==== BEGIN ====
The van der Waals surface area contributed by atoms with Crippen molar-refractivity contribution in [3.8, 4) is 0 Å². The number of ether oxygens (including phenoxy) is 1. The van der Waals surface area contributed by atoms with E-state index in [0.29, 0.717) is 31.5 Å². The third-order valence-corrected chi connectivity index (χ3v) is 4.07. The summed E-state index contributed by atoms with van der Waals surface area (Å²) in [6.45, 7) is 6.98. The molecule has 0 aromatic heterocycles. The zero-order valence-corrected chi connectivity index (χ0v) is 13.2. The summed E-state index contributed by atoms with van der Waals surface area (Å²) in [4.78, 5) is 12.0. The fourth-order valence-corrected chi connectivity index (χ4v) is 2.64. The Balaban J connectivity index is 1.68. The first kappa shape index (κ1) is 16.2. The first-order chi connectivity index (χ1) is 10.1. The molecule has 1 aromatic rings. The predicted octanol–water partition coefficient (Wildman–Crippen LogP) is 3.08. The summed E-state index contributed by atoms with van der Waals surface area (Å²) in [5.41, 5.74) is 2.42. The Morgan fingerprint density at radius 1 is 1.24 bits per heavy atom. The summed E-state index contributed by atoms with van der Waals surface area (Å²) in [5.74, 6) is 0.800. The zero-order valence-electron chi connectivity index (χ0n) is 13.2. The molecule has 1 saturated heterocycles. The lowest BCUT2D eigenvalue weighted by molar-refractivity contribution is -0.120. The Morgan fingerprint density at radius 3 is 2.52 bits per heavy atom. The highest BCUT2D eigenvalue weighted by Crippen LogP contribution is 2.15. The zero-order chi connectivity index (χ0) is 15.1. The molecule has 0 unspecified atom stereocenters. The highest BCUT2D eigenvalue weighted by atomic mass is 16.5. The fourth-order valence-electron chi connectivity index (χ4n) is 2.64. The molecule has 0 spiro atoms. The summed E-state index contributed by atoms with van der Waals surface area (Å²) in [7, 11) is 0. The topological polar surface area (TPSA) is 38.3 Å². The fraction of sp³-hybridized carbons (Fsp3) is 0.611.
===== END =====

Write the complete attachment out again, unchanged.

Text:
The van der Waals surface area contributed by atoms with Crippen molar-refractivity contribution in [3.8, 4) is 0 Å². The number of ether oxygens (including phenoxy) is 1. The van der Waals surface area contributed by atoms with E-state index in [0.29, 0.717) is 31.5 Å². The third-order valence-corrected chi connectivity index (χ3v) is 4.07. The summed E-state index contributed by atoms with van der Waals surface area (Å²) in [6.45, 7) is 6.98. The molecule has 0 aromatic heterocycles. The zero-order valence-corrected chi connectivity index (χ0v) is 13.2. The summed E-state index contributed by atoms with van der Waals surface area (Å²) in [4.78, 5) is 12.0. The fourth-order valence-corrected chi connectivity index (χ4v) is 2.64. The Balaban J connectivity index is 1.68. The first kappa shape index (κ1) is 16.2. The first-order chi connectivity index (χ1) is 10.1. The molecule has 1 aromatic rings. The predicted octanol–water partition coefficient (Wildman–Crippen LogP) is 3.08. The summed E-state index contributed by atoms with van der Waals surface area (Å²) in [5.41, 5.74) is 2.42. The Morgan fingerprint density at radius 1 is 1.24 bits per heavy atom. The summed E-state index contributed by atoms with van der Waals surface area (Å²) in [5.74, 6) is 0.800. The zero-order valence-electron chi connectivity index (χ0n) is 13.2. The molecule has 1 saturated heterocycles. The lowest BCUT2D eigenvalue weighted by molar-refractivity contribution is -0.120. The Morgan fingerprint density at radius 3 is 2.52 bits per heavy atom. The highest BCUT2D eigenvalue weighted by Crippen LogP contribution is 2.15. The zero-order chi connectivity index (χ0) is 15.1. The molecule has 0 unspecified atom stereocenters. The highest BCUT2D eigenvalue weighted by atomic mass is 16.5. The fourth-order valence-electron chi connectivity index (χ4n) is 2.64. The molecule has 0 spiro atoms. The summed E-state index contributed by atoms with van der Waals surface area (Å²) in [7, 11) is 0. The topological polar surface area (TPSA) is 38.3 Å². The fraction of sp³-hybridized carbons (Fsp3) is 0.611.